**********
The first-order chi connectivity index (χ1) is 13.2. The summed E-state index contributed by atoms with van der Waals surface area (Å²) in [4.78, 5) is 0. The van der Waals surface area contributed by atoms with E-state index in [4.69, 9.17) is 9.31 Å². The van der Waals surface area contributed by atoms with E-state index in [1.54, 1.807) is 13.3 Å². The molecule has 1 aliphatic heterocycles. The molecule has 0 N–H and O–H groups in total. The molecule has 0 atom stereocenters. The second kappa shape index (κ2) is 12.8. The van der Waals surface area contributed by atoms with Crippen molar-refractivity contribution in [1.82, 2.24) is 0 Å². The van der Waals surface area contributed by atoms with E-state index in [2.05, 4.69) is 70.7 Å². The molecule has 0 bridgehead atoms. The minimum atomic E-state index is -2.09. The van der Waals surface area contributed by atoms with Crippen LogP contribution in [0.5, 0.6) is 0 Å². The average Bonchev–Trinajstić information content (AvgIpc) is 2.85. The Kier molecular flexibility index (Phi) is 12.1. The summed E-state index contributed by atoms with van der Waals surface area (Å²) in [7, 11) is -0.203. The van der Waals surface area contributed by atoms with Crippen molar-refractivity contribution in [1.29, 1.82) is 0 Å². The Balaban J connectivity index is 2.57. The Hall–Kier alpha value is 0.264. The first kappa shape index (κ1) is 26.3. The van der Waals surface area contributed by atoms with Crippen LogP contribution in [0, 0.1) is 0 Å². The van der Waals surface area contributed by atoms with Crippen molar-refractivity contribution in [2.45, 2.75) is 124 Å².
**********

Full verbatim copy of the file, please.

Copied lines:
The first-order chi connectivity index (χ1) is 13.2. The summed E-state index contributed by atoms with van der Waals surface area (Å²) in [4.78, 5) is 0. The van der Waals surface area contributed by atoms with E-state index in [4.69, 9.17) is 9.31 Å². The van der Waals surface area contributed by atoms with E-state index in [1.54, 1.807) is 13.3 Å². The molecule has 1 aliphatic heterocycles. The molecule has 0 N–H and O–H groups in total. The molecule has 0 atom stereocenters. The second kappa shape index (κ2) is 12.8. The van der Waals surface area contributed by atoms with Crippen molar-refractivity contribution in [1.82, 2.24) is 0 Å². The van der Waals surface area contributed by atoms with E-state index in [2.05, 4.69) is 70.7 Å². The molecule has 0 bridgehead atoms. The minimum atomic E-state index is -2.09. The van der Waals surface area contributed by atoms with Crippen LogP contribution in [0.5, 0.6) is 0 Å². The average Bonchev–Trinajstić information content (AvgIpc) is 2.85. The Kier molecular flexibility index (Phi) is 12.1. The summed E-state index contributed by atoms with van der Waals surface area (Å²) in [7, 11) is -0.203. The van der Waals surface area contributed by atoms with Crippen molar-refractivity contribution in [1.29, 1.82) is 0 Å². The Balaban J connectivity index is 2.57. The Hall–Kier alpha value is 0.264. The first kappa shape index (κ1) is 26.3. The van der Waals surface area contributed by atoms with Crippen LogP contribution in [0, 0.1) is 0 Å². The van der Waals surface area contributed by atoms with Crippen molar-refractivity contribution in [2.45, 2.75) is 124 Å².